The National Catholic Review

In an interview reported in USA Today, Archbishop John Nienstedt “said Jesus Christ directed his followers to ‘either be hot or cold, but if you're lukewarm, I don't want that. So we want people who live their faith.’” This interview was given in response both to a controversial DVD the Archbishop sent out regarding same-sex marriage and the reorganization of many parishes, including the closure of over twenty, in the Archdiocese. In the article Nienstedt spoke of this as “‘a reconfiguring of resources to meet our needs and mission.’ But he said Catholics need not fear a smaller church, and the threat of one is not a reason to abandon core tenets.” He went on to say that “I believe that it's important that if you're going to be Catholic, that you have to be 100% Catholic. That you stand by the church, you believe what the church believes and you pass that on to your sons and daughters and your grandsons and granddaughters.” It is entirely relevant for Archbishop John Nienstedt, my archbishop in the Diocese of St. Paul and Minneapolis, to call the whole church to heed Jesus’ warning on being “lukewarm,” especially since it is a warning that leads to life. The Archbishop’s mission must be to lead his flock to everlasting life not worldly success. It is also the case that it is precisely a Bishop’s task to call his flock to adherence to professed teaching and to exercise canonical oversight and discipline. My concern is how others, both within the church and outside the church, might interpret this warning. I want to look at the scriptural passage from which the Archbishop cites, Revelation 3:14-22, and attempt to understand the phrase “100% Catholics” in light of the passage from Revelation and other relevant passages from Scripture, including this past Sunday’s Gospel.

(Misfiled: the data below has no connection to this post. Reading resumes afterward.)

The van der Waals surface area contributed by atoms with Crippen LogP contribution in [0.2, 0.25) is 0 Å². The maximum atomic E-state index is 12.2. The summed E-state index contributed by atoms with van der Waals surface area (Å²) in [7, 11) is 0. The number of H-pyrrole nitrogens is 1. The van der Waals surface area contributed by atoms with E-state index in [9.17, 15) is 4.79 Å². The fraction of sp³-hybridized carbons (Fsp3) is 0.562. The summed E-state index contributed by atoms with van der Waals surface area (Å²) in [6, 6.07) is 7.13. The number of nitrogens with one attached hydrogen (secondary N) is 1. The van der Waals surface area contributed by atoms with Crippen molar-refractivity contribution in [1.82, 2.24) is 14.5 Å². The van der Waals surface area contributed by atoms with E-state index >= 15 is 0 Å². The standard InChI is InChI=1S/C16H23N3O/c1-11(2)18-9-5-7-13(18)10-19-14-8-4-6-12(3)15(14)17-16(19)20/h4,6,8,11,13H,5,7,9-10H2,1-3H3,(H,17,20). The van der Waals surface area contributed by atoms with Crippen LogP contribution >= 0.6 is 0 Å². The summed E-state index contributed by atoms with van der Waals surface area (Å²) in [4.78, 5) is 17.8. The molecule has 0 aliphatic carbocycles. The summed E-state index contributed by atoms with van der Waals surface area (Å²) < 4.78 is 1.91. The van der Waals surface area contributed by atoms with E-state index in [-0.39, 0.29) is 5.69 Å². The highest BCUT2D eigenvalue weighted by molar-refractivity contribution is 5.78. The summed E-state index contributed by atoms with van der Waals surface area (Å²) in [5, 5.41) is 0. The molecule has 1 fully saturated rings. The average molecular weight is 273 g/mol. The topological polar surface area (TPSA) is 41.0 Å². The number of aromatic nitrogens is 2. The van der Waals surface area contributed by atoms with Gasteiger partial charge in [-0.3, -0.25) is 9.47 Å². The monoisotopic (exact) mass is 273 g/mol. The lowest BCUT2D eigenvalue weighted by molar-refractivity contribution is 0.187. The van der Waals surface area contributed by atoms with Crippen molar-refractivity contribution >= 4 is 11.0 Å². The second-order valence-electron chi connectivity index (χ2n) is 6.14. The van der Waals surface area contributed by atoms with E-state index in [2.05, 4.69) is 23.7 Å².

The message from Jesus in the Revelation of John 3:14-22 to the Church of Laodicea is as follows:

“And to the angel of the church in Laodicea write: The words of the Amen, the faithful and true witness, the origin of God's creation: “I know your works; you are neither cold nor hot. I wish that you were either cold or hot. So, because you are lukewarm, and neither cold nor hot, I am about to spit you out of my mouth. For you say, ‘I am rich, I have prospered, and I need nothing.’ You do not realize that you are wretched, pitiable, poor, blind, and naked. Therefore I counsel you to buy from me gold refined by fire so that you may be rich; and white robes to clothe you and to keep the shame of your nakedness from being seen; and salve to anoint your eyes so that you may see. I reprove and discipline those whom I love. Be earnest, therefore, and repent. Listen! I am standing at the door, knocking; if you hear my voice and open the door, I will come in to you and eat with you, and you with me. To the one who conquers I will give a place with me on my throne, just as I myself conquered and sat down with my Father on his throne. Let anyone who has an ear listen to what the Spirit is saying to the churches.”

I have been to the ruins of Laodicea on three occasions now and tour guides will not fail to tell you about the wealth of ancient Laodicea, or the fact that the water in Laodicea was actually lukewarm, or the optical balm that was made in Laodicea. All of these realities may be true, about the wealth we have some ancient evidence apart from Revelation, but the reality is deeper than the ancient context: what is said to the church in Laodicea is said to all Christians, to the Church at large.

But what is being said? Jesus is warning certainly of a faith that relies on material goods – those who say “I need nothing”  and find such faith sufficient. It is reminiscent of Jesus’ parable of the Rich Fool in Luke 12:13-21, in which Jesus warns those who rely on material goods alone to beware for their souls. In Revelation Jesus challenges the church in Laodicea to “be earnest, therefore, and repent. Listen! I am standing at the door, knocking; if you hear my voice and open the door, I will come in to you and eat with you, and you with me.” To those who conquer, a phrase which appears after all the letters to the churches, and which has an eschatological sense in every case, they will have a place “with me on my throne.” To those who do not conquer, however, “because you are lukewarm, and neither cold nor hot, I am about to spit you out of my mouth.”